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1894

Abstract

Purpose

The purpose of this paper is to present an analysis of media representation of business ethics within 62 international newspapers to explore the longitudinal and contextual evolution of business ethics and associated terminology. Levels of coverage and contextual analysis of the content of the articles are used as surrogate measures of the penetration of business ethics concepts into society.

Design/methodology/approach

This paper uses a text mining application based on two samples of data: analysis of 62 national newspapers in 21 countries from 1990 to 2008; analysis of the content of two samples of articles containing the term business ethics (comprised of 100 newspaper articles spread over an 18‐year period from a sample of US and UK newspapers).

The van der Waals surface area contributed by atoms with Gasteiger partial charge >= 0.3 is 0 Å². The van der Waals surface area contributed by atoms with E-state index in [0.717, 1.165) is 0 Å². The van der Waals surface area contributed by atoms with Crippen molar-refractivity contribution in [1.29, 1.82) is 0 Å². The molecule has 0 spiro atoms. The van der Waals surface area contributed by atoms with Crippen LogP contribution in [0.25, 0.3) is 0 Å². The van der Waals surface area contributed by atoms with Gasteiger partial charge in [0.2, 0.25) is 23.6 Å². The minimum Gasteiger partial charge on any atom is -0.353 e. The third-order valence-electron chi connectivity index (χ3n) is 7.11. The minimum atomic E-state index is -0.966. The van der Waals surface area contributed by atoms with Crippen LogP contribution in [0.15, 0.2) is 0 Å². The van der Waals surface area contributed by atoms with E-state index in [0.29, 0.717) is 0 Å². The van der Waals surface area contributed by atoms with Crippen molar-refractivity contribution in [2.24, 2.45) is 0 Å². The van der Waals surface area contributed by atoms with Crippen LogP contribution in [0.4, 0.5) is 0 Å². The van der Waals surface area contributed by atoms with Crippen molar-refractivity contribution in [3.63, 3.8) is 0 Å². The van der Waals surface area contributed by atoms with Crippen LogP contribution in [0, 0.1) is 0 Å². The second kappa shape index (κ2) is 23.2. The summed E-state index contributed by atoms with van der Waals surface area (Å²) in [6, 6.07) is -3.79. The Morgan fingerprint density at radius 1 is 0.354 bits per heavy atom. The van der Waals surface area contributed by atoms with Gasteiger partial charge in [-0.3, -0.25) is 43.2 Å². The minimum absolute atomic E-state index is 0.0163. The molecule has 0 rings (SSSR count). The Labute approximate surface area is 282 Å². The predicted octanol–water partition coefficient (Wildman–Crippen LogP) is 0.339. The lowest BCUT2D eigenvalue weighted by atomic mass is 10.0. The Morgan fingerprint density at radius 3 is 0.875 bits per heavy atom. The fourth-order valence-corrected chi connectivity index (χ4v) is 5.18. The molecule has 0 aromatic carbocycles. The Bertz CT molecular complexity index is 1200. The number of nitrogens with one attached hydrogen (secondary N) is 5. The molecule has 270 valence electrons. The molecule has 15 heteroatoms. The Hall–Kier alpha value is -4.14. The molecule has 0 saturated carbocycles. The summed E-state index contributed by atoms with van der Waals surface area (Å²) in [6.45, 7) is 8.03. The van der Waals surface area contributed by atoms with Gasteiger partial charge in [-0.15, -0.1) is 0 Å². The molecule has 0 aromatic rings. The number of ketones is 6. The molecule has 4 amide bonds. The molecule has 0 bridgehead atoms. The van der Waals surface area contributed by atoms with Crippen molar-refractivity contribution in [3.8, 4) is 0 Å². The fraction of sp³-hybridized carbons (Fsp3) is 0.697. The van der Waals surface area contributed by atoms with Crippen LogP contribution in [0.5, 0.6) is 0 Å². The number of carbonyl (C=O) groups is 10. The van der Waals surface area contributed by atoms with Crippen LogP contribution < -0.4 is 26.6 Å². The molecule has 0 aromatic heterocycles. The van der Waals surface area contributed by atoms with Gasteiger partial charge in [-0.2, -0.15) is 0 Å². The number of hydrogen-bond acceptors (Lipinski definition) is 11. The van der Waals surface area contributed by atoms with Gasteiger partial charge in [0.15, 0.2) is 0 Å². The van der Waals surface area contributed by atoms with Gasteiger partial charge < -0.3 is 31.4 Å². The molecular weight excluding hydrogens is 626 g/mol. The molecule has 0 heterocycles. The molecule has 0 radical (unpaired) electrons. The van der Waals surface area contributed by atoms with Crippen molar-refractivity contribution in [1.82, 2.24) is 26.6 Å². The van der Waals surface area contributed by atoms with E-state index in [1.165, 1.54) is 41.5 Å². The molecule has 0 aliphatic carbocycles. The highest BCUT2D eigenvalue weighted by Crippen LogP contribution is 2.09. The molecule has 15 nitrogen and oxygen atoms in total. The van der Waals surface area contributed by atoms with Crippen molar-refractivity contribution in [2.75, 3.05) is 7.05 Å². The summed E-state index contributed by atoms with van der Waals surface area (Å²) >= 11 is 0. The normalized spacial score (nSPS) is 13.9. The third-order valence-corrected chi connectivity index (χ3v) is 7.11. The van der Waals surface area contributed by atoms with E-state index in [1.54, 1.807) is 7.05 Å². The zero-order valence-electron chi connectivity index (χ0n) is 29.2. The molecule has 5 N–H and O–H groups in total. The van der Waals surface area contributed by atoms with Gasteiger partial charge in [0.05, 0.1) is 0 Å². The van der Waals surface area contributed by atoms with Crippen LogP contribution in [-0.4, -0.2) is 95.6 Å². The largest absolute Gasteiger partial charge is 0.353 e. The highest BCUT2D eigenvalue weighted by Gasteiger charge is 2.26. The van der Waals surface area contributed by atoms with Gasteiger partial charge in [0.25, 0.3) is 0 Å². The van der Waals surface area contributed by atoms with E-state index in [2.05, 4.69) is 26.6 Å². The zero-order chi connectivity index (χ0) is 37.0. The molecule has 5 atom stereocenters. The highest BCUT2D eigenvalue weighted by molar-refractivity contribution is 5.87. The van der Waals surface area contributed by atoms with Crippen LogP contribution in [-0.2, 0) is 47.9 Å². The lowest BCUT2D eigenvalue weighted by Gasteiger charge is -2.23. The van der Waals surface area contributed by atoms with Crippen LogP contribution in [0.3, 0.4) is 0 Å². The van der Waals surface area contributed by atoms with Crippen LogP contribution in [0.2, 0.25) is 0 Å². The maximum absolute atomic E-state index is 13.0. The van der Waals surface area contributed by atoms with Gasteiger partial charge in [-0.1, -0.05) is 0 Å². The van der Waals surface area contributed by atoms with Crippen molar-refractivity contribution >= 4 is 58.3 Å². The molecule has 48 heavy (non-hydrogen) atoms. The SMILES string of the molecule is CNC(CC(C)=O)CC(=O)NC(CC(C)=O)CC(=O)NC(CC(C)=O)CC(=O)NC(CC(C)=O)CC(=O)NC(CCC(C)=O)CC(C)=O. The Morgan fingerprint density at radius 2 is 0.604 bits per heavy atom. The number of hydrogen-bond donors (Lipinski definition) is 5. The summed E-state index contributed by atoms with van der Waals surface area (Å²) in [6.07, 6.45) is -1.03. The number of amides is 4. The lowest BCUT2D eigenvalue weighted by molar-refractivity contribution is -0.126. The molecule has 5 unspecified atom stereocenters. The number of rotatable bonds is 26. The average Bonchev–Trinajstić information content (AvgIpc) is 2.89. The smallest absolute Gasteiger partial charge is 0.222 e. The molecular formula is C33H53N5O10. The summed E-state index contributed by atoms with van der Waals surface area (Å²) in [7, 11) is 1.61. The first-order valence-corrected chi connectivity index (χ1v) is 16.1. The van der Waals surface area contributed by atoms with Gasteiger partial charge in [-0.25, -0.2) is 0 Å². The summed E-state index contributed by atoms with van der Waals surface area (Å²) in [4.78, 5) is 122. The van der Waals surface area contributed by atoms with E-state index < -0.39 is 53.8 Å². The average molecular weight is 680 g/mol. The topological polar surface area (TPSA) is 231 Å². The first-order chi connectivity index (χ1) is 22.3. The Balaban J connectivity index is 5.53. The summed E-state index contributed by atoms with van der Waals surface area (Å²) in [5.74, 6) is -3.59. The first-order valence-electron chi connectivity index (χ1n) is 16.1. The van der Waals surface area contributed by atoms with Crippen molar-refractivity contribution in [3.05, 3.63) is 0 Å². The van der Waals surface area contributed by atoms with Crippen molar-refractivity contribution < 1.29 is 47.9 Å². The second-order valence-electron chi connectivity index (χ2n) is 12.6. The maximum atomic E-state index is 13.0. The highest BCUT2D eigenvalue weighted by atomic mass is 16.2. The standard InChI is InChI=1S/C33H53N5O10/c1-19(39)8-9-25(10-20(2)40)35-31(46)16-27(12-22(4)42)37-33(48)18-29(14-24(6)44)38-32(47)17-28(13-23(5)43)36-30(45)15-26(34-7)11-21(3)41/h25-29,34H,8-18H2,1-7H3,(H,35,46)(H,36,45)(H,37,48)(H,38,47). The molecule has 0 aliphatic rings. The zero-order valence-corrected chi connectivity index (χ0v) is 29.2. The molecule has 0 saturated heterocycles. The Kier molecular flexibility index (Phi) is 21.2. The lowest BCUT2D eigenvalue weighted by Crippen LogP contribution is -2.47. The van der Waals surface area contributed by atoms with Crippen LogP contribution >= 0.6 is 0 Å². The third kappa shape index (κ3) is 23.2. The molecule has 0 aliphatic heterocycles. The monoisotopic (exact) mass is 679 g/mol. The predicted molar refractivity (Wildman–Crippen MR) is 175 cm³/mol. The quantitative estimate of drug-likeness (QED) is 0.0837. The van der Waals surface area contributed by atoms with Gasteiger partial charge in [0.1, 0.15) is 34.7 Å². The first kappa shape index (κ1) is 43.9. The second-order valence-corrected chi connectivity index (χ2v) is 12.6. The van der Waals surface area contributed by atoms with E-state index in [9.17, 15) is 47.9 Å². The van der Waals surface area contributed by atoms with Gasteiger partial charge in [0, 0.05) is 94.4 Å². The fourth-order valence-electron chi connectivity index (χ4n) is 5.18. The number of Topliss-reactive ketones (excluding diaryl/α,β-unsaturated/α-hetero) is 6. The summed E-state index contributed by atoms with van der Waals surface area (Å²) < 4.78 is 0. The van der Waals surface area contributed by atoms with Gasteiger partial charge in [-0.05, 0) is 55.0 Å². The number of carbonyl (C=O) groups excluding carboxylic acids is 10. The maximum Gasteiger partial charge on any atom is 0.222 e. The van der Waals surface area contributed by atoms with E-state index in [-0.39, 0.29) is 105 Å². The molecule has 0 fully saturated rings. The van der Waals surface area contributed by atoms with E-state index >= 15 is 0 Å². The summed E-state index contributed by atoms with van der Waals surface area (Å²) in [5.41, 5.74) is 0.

Findings

The paper demonstrates increased coverage of sustainability topics within the media over the last 18 years associated with events such as the Rio Summit. Whilst some peaks are associated with business ethics scandals, the overall coverage remains steady. There is little apparent use in the media of concepts such as corporate citizenship. The academic community and company ethical codes appear to adopt a wider definition of business ethics more akin to that associated with sustainability, in comparison with the focus taken by the media, especially in the USA. Coverage demonstrates clear regional bias and contextual analysis of the articles in the UK and USA also shows interesting parallels and divergences in the media representation of business ethics.

Originality/value

A promising avenue to explore how the evolution of sustainability issues including business ethics can be tracked within a societal context.

Details

European Business Review, vol. 22 no. 4